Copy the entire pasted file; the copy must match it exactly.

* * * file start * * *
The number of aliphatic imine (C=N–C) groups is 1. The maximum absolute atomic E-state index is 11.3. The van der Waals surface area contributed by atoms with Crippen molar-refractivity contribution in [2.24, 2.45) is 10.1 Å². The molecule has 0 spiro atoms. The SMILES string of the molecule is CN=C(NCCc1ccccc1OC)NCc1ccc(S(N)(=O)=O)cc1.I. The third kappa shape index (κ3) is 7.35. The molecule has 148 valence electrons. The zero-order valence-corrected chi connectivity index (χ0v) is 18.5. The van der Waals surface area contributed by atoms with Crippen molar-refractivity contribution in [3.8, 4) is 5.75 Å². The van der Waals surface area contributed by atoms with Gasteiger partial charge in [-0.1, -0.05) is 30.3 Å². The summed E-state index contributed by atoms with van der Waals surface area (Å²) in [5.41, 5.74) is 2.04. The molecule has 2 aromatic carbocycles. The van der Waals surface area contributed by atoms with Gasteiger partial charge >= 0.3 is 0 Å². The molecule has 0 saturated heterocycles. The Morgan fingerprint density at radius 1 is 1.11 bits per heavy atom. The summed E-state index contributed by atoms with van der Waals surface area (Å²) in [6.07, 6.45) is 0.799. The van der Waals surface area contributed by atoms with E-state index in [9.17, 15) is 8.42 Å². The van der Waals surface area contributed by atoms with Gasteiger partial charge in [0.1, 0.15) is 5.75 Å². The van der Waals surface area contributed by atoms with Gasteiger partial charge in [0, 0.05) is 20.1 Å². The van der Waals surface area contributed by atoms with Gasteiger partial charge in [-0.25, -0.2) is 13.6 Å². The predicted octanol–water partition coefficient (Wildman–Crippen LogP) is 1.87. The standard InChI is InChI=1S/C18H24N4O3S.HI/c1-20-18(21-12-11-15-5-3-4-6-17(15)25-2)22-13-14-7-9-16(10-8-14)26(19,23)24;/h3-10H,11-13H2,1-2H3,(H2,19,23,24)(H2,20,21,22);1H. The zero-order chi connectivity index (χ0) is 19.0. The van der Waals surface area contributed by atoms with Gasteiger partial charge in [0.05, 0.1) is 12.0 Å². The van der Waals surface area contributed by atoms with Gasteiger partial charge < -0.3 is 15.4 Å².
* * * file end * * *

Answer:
The number of aliphatic imine (C=N–C) groups is 1. The maximum absolute atomic E-state index is 11.3. The van der Waals surface area contributed by atoms with Crippen molar-refractivity contribution in [2.24, 2.45) is 10.1 Å². The molecule has 0 spiro atoms. The SMILES string of the molecule is CN=C(NCCc1ccccc1OC)NCc1ccc(S(N)(=O)=O)cc1.I. The third kappa shape index (κ3) is 7.35. The molecule has 148 valence electrons. The zero-order valence-corrected chi connectivity index (χ0v) is 18.5. The van der Waals surface area contributed by atoms with Crippen molar-refractivity contribution in [3.8, 4) is 5.75 Å². The van der Waals surface area contributed by atoms with Gasteiger partial charge in [-0.1, -0.05) is 30.3 Å². The summed E-state index contributed by atoms with van der Waals surface area (Å²) in [5.41, 5.74) is 2.04. The molecule has 2 aromatic carbocycles. The van der Waals surface area contributed by atoms with Gasteiger partial charge >= 0.3 is 0 Å². The molecule has 0 saturated heterocycles. The Morgan fingerprint density at radius 1 is 1.11 bits per heavy atom. The summed E-state index contributed by atoms with van der Waals surface area (Å²) in [6.07, 6.45) is 0.799. The van der Waals surface area contributed by atoms with E-state index in [9.17, 15) is 8.42 Å². The van der Waals surface area contributed by atoms with Gasteiger partial charge in [0.1, 0.15) is 5.75 Å². The van der Waals surface area contributed by atoms with Gasteiger partial charge in [0, 0.05) is 20.1 Å². The van der Waals surface area contributed by atoms with Gasteiger partial charge in [-0.25, -0.2) is 13.6 Å². The predicted octanol–water partition coefficient (Wildman–Crippen LogP) is 1.87. The standard InChI is InChI=1S/C18H24N4O3S.HI/c1-20-18(21-12-11-15-5-3-4-6-17(15)25-2)22-13-14-7-9-16(10-8-14)26(19,23)24;/h3-10H,11-13H2,1-2H3,(H2,19,23,24)(H2,20,21,22);1H. The zero-order chi connectivity index (χ0) is 19.0. The van der Waals surface area contributed by atoms with Gasteiger partial charge in [0.05, 0.1) is 12.0 Å². The van der Waals surface area contributed by atoms with Gasteiger partial charge < -0.3 is 15.4 Å².